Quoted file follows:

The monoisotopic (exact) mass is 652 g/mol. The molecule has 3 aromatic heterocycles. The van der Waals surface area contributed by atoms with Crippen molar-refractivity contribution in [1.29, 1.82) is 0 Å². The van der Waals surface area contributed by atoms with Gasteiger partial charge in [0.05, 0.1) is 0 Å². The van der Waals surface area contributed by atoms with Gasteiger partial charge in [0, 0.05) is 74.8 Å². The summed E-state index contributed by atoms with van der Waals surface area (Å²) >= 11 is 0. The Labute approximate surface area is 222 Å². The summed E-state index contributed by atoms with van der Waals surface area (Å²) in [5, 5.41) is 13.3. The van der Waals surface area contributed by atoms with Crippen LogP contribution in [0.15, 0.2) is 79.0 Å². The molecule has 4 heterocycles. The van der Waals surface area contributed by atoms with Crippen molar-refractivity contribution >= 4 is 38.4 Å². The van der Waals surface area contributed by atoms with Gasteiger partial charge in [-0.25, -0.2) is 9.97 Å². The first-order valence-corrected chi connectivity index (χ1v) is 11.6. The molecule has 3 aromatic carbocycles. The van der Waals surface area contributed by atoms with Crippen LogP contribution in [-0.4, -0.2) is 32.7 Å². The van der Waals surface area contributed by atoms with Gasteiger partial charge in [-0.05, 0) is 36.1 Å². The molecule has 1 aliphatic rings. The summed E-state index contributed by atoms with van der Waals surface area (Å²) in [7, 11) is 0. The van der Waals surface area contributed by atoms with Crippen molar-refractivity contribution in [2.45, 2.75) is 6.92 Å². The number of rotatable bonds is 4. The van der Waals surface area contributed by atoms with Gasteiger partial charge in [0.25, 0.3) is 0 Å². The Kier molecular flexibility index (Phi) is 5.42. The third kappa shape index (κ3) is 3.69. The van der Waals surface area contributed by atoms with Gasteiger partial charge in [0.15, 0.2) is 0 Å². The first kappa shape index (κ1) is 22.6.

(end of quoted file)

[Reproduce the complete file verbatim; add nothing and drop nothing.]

The monoisotopic (exact) mass is 652 g/mol. The molecule has 3 aromatic heterocycles. The van der Waals surface area contributed by atoms with Crippen molar-refractivity contribution in [1.29, 1.82) is 0 Å². The van der Waals surface area contributed by atoms with Gasteiger partial charge in [0.05, 0.1) is 0 Å². The van der Waals surface area contributed by atoms with Gasteiger partial charge in [0, 0.05) is 74.8 Å². The summed E-state index contributed by atoms with van der Waals surface area (Å²) >= 11 is 0. The Labute approximate surface area is 222 Å². The summed E-state index contributed by atoms with van der Waals surface area (Å²) in [5, 5.41) is 13.3. The van der Waals surface area contributed by atoms with Crippen LogP contribution in [0.15, 0.2) is 79.0 Å². The molecule has 4 heterocycles. The van der Waals surface area contributed by atoms with Crippen molar-refractivity contribution >= 4 is 38.4 Å². The van der Waals surface area contributed by atoms with Gasteiger partial charge in [-0.25, -0.2) is 9.97 Å². The first-order valence-corrected chi connectivity index (χ1v) is 11.6. The molecule has 3 aromatic carbocycles. The van der Waals surface area contributed by atoms with Crippen LogP contribution in [-0.4, -0.2) is 32.7 Å². The van der Waals surface area contributed by atoms with Gasteiger partial charge in [-0.05, 0) is 36.1 Å². The molecule has 1 aliphatic rings. The summed E-state index contributed by atoms with van der Waals surface area (Å²) in [7, 11) is 0. The van der Waals surface area contributed by atoms with Crippen molar-refractivity contribution in [2.45, 2.75) is 6.92 Å². The number of rotatable bonds is 4. The van der Waals surface area contributed by atoms with Gasteiger partial charge in [0.25, 0.3) is 0 Å². The Kier molecular flexibility index (Phi) is 5.42. The third kappa shape index (κ3) is 3.69. The van der Waals surface area contributed by atoms with Gasteiger partial charge in [0.15, 0.2) is 0 Å². The first kappa shape index (κ1) is 22.6.